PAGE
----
modern times

When I was a kid, my mum used to mail-order clothes sometimes. From a company long gone, called Quelle. Living in a rather rural town with no great choice of shops, the big, fat catalogue delivered twice a year was the one and only shopping mall there was. My mum looked at the styles shown in the catalogue, to knit us clothes in as similar a style as she could manage. Or changed hand-me-down clothing in a way, it had the feel of stylish to it. Money was scarce those days. And a blue box delivered with whatever she had ordered, certainly was a special day for the entire family.

Except for my dad, who wasn’t interested in consumerism, ever. He watched, bewildered, how we all admired something new. Even, if it was mainly my mum getting anything new. We kids were still growing, so money was not likely to be invested into something new, that would be outgrown faster than what was considered “good value”.

If at all, it was me, getting something new. As I am the oldest, with two younger siblings to wear, whatever it was, after I was through with it. Poor little sods. Which explains, why I got quite boyish looking things, to make sure, my brother could also wear it later on.

One thing stuck with me from this time: the disappointment I felt, when I looked at the stuff coming out of the box. It never looked anything like the pictures in the catalogue. Somehow, in my kid phantasy, I expected to turn into the happy, great looking person depicted in the catalogue. And then I looked at the flat-folded, creased wardrobe, with which not even the colour was a hundred percent like what I had still in my mind. When trying on whatever it was, I didn’t look anything like the happy-go-lucky kids in the catalouge. Just same old me, with off coloured – and often ill-fitting, poorly cut, clothes on.

I didn’t mind the ill-fitting bit. I never was build to fit into what the industry considers regular human forms without adaptions. My mum usually had to alter this: taking shoulders in, letting the area around my bum and thighs out, taking a lot in around my waist. Trousers legs had to be let out, at times they even got pieced on (often with non-matching material, which I despised). So I was used to waiting for another week or so, until my mum fixed everything in a way it fit me, before I could actually wear my new stuff. What I really hated, though, was the colour not being exactly, what I saw on the picture. The main reason for me, to ever want anything out of that catalogue, was a certain hue or shade of colour I liked. They never got it right. No wonder, I didn’t grow up to become a mail-order person. Quelle blew that for me.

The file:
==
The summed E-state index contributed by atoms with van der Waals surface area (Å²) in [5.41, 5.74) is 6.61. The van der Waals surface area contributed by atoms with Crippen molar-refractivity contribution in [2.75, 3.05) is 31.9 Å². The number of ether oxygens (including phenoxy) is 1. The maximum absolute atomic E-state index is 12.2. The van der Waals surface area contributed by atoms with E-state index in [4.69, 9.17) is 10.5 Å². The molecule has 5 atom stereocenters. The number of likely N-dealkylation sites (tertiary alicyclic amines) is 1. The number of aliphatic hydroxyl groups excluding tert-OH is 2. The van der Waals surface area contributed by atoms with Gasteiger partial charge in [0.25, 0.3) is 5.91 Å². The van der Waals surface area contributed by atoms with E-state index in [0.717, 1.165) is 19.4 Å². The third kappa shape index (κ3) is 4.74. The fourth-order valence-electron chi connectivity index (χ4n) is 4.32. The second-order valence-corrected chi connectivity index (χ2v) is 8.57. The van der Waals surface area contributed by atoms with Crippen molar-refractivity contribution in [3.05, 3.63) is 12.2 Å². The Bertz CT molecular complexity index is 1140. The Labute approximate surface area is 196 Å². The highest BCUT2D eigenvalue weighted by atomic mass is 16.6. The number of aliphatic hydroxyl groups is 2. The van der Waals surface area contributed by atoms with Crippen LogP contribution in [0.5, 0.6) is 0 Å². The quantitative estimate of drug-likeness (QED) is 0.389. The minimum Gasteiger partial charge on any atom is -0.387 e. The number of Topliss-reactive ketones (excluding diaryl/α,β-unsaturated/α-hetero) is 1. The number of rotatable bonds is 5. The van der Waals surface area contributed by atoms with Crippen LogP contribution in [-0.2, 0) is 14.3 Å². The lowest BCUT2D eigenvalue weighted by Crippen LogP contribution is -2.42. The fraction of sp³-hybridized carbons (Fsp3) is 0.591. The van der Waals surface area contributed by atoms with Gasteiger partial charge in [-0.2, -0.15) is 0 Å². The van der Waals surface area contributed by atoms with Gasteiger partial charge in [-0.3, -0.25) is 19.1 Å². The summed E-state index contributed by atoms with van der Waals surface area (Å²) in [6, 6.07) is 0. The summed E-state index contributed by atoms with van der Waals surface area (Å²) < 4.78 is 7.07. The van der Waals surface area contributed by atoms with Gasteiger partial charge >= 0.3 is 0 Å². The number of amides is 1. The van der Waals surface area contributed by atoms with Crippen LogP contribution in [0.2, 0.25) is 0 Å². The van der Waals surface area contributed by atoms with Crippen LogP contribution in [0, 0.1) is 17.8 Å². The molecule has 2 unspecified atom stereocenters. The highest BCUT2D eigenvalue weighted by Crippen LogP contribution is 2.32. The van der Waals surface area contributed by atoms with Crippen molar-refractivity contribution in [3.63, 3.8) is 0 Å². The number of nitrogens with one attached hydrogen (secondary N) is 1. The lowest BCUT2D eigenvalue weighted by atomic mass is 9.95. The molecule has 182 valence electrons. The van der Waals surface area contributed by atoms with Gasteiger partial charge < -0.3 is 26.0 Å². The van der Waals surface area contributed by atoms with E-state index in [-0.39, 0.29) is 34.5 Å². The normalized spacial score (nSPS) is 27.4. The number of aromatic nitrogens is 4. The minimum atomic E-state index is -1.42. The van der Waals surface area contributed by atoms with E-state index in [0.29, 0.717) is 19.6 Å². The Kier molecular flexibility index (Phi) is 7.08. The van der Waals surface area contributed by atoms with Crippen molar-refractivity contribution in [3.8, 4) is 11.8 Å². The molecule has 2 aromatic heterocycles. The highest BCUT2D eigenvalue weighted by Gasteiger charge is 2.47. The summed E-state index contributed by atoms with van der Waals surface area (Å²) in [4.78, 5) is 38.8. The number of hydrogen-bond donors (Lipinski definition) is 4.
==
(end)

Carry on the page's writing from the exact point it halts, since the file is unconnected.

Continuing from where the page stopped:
Modern times mail-order is internet shopping. And with that, I am very hesitant, too. Books, yes. Sometimes a present, I can’t find the time to shop for. This is it, for me. I very much prefer to go to a shop and look at something for real, before I decide to buy it. I like to see and feel it first, or try things out or on.

However, my garden made me comply with modern time trade. I love to have special plants one can’t buy around the corner. Which is the reason, I get various parcels delivered from nurseries these days.